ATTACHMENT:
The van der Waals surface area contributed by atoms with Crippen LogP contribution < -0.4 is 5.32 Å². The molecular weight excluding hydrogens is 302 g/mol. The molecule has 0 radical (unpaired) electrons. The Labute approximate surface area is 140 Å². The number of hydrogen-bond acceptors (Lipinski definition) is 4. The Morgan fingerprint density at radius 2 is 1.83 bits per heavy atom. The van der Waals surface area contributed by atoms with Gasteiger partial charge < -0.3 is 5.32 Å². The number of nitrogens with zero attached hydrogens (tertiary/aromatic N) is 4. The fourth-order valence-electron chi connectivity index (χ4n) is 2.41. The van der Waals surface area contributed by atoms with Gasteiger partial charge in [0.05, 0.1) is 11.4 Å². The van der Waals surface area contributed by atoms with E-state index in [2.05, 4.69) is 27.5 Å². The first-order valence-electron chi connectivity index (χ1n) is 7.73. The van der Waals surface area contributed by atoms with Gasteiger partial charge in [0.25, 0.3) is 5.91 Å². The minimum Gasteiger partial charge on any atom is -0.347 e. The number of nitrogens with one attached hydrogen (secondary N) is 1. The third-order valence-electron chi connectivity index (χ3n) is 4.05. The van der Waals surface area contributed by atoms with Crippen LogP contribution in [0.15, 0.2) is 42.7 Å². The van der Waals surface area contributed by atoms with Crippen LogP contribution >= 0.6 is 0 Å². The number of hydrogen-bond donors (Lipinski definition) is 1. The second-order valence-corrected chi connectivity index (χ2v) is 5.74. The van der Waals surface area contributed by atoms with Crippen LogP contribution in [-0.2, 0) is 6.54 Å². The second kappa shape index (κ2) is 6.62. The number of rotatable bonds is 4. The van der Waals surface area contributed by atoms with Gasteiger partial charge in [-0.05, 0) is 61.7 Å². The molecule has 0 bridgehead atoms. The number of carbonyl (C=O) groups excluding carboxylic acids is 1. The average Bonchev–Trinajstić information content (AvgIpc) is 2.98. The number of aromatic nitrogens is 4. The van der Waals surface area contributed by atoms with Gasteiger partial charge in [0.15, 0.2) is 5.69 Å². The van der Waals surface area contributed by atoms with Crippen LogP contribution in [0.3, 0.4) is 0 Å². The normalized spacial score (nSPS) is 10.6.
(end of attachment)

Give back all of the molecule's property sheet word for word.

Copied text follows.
The van der Waals surface area contributed by atoms with Crippen LogP contribution < -0.4 is 5.32 Å². The molecular weight excluding hydrogens is 302 g/mol. The molecule has 0 radical (unpaired) electrons. The Labute approximate surface area is 140 Å². The number of hydrogen-bond acceptors (Lipinski definition) is 4. The Morgan fingerprint density at radius 2 is 1.83 bits per heavy atom. The van der Waals surface area contributed by atoms with Gasteiger partial charge < -0.3 is 5.32 Å². The number of nitrogens with zero attached hydrogens (tertiary/aromatic N) is 4. The fourth-order valence-electron chi connectivity index (χ4n) is 2.41. The van der Waals surface area contributed by atoms with Gasteiger partial charge in [0.05, 0.1) is 11.4 Å². The van der Waals surface area contributed by atoms with E-state index in [2.05, 4.69) is 27.5 Å². The first-order valence-electron chi connectivity index (χ1n) is 7.73. The van der Waals surface area contributed by atoms with Gasteiger partial charge in [0.25, 0.3) is 5.91 Å². The minimum Gasteiger partial charge on any atom is -0.347 e. The number of nitrogens with one attached hydrogen (secondary N) is 1. The third-order valence-electron chi connectivity index (χ3n) is 4.05. The van der Waals surface area contributed by atoms with Crippen LogP contribution in [0.15, 0.2) is 42.7 Å². The van der Waals surface area contributed by atoms with Crippen LogP contribution >= 0.6 is 0 Å². The number of hydrogen-bond donors (Lipinski definition) is 1. The second-order valence-corrected chi connectivity index (χ2v) is 5.74. The van der Waals surface area contributed by atoms with Crippen LogP contribution in [-0.2, 0) is 6.54 Å². The second kappa shape index (κ2) is 6.62. The number of rotatable bonds is 4. The van der Waals surface area contributed by atoms with Gasteiger partial charge in [-0.05, 0) is 61.7 Å². The molecule has 0 bridgehead atoms. The number of carbonyl (C=O) groups excluding carboxylic acids is 1. The average Bonchev–Trinajstić information content (AvgIpc) is 2.98. The number of aromatic nitrogens is 4. The van der Waals surface area contributed by atoms with Gasteiger partial charge in [0.15, 0.2) is 5.69 Å². The van der Waals surface area contributed by atoms with Crippen LogP contribution in [0.3, 0.4) is 0 Å². The normalized spacial score (nSPS) is 10.6.